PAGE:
Looking for lessons in the November election outcome, here is what I find.
On the day after the 2012 presidential election, I was sad. The candidate I thought could have been a great president did not win.
My congratulations go to the candidate who did win. He has been, and will now continue to be, my president.
Here are a few general thoughts about the election and the country:
1. Wisconsin. With regard to presidential politics, we now know an important number: 1 in 6. Wisconsin taught us this. Earlier this year, the state had a special election about whether to recall its governor. Feelings were strong on both sides. Turnout was higher for this vote than it had been for the state’s midterm election in 2010. Seemingly every Wisconsinite with an engaged interest in current events registered an opinion in this contest, in which 2.5 million votes were cast.
Then, less than half a year later, 3.0 million voted in Wisconsin’s presidential election. That means 1 in 6 voters cared only about the second of these two elections. Assuming the finding can be extrapolated nationwide, this is the share of voters in a presidential election who otherwise aren’t interested in politics.
Upon what do these 1 in 6 base their votes? Is it style? Branding? This portion of the vote is large enough to be decisive, so it’s an important question.
2. Ohio. “Negative campaigning” is something the other guy does. If my guy does it, it’s a clean hit. In other words, I know my view in this is biased. That said, it seems to me—from my perspective in swing-state Ohio—that the side that relied more heavily on negatively characterizing its opponent is the side that won the presidency. Say what you will about “going negative,” but it appears to work.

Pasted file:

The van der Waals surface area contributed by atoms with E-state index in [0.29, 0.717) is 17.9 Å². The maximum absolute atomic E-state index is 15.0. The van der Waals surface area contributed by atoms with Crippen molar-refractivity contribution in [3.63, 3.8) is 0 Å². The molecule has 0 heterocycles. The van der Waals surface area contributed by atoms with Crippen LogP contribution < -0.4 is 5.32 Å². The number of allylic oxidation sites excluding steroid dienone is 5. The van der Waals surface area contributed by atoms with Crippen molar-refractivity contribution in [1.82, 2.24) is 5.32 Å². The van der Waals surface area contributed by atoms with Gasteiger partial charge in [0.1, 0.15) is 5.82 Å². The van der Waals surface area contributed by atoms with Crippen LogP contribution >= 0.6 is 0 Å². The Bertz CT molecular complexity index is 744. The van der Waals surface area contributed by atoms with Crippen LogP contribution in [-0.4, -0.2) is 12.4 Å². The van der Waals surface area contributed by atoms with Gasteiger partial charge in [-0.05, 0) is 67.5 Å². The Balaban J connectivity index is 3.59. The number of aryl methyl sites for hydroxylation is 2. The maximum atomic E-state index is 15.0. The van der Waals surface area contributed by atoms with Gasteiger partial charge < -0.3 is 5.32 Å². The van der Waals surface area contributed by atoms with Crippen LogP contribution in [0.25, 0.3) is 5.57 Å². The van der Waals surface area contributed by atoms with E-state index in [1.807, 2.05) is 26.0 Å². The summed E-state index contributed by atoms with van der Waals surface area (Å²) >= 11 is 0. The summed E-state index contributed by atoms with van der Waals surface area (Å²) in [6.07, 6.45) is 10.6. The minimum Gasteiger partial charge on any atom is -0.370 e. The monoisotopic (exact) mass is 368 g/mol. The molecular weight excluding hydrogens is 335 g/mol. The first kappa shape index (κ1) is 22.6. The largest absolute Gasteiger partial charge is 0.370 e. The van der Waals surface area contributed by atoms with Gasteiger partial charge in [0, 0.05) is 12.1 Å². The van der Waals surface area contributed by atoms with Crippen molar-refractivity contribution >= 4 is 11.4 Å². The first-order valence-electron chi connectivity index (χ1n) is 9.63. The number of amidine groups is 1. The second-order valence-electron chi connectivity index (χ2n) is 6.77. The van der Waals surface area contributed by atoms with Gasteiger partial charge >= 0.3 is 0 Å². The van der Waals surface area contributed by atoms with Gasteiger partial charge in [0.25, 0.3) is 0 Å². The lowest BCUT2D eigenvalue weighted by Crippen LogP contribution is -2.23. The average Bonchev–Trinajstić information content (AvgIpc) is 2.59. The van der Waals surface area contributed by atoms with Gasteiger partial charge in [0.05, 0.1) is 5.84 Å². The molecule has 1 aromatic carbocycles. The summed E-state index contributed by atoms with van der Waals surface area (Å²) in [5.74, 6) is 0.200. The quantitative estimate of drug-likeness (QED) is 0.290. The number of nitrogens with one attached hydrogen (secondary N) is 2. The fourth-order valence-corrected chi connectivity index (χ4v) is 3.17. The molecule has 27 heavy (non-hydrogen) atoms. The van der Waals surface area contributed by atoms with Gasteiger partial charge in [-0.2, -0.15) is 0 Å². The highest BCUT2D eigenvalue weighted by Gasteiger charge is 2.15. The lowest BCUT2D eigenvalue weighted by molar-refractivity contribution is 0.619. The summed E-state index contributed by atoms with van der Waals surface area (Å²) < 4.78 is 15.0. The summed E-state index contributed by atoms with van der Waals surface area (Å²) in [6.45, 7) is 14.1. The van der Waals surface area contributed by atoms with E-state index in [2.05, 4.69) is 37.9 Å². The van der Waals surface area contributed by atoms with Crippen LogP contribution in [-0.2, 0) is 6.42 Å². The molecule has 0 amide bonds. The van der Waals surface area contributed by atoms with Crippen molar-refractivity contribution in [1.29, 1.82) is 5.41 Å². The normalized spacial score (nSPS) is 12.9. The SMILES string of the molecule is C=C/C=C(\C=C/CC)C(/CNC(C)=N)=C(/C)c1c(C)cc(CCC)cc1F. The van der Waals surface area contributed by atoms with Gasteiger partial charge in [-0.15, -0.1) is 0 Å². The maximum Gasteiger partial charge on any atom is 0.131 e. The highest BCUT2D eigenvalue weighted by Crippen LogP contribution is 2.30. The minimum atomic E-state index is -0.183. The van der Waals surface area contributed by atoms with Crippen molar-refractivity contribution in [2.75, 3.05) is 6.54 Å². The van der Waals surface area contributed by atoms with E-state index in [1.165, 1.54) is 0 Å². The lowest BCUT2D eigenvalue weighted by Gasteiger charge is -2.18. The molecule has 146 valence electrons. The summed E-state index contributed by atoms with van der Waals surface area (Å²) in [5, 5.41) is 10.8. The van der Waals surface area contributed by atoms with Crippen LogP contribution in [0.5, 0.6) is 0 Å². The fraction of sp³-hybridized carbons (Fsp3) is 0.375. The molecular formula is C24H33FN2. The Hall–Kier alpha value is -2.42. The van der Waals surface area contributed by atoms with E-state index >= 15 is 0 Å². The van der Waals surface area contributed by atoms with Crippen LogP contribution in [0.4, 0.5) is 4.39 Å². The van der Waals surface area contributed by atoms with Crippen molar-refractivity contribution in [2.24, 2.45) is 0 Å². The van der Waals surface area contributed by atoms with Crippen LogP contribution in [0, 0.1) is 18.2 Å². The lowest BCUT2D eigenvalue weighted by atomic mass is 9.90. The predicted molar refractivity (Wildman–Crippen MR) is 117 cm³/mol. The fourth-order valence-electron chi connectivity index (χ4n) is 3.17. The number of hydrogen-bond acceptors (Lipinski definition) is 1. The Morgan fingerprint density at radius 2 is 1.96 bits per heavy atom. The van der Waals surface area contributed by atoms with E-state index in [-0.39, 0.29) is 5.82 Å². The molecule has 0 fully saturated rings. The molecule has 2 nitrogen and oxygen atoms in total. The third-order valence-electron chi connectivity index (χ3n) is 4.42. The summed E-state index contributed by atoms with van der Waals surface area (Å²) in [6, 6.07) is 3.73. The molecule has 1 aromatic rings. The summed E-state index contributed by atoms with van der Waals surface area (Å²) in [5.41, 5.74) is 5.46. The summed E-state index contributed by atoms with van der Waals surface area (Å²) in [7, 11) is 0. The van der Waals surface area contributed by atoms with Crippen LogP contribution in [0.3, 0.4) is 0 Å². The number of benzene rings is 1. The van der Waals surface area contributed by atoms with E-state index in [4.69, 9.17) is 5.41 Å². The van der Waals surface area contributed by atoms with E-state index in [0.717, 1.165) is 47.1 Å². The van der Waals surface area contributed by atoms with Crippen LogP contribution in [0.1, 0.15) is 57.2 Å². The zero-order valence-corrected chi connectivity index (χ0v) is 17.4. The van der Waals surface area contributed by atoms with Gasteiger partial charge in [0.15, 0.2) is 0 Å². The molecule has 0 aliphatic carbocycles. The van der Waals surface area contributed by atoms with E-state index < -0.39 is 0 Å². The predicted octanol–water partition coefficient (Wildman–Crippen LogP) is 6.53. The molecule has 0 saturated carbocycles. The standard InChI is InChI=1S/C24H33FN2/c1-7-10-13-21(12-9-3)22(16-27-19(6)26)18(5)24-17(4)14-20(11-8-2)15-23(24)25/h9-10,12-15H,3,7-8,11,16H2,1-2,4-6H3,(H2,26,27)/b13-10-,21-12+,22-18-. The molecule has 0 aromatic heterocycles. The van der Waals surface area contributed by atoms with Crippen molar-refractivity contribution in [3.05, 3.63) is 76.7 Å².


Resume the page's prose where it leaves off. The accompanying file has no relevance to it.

3. America. There was a column I wrote a few years ago in which I was trying to figure out the country’s financial mess. I took comfort then in the bustle of my local airport—things were still in motion; business was still happening. After election day, I was again in that airport. It suggested a different analogy.
My airport, CVG, has lost its prominence as a hub because of recent airline mergers. As a result, the airport is still bustling, but all of that activity has been concentrated into one terminal. The other terminals are still there, their disuse unseen.
Our economy is like that. The proportion of people finding work and prosperity within the U.S. economy has dramatically ratcheted down. The circle has constricted, with the people still inside often busy enough to forget how many remain outside. Are we content with this? Like the White House, the divided House and Senate also kept their status quo, suggesting that neither party’s view of the way forward won broad new support.
If we as a country are coming to accept our employment situation as the “new normal,” then who is the new normal American? What does he or she believe? The ones who wish to lead this country will need to figure this out.
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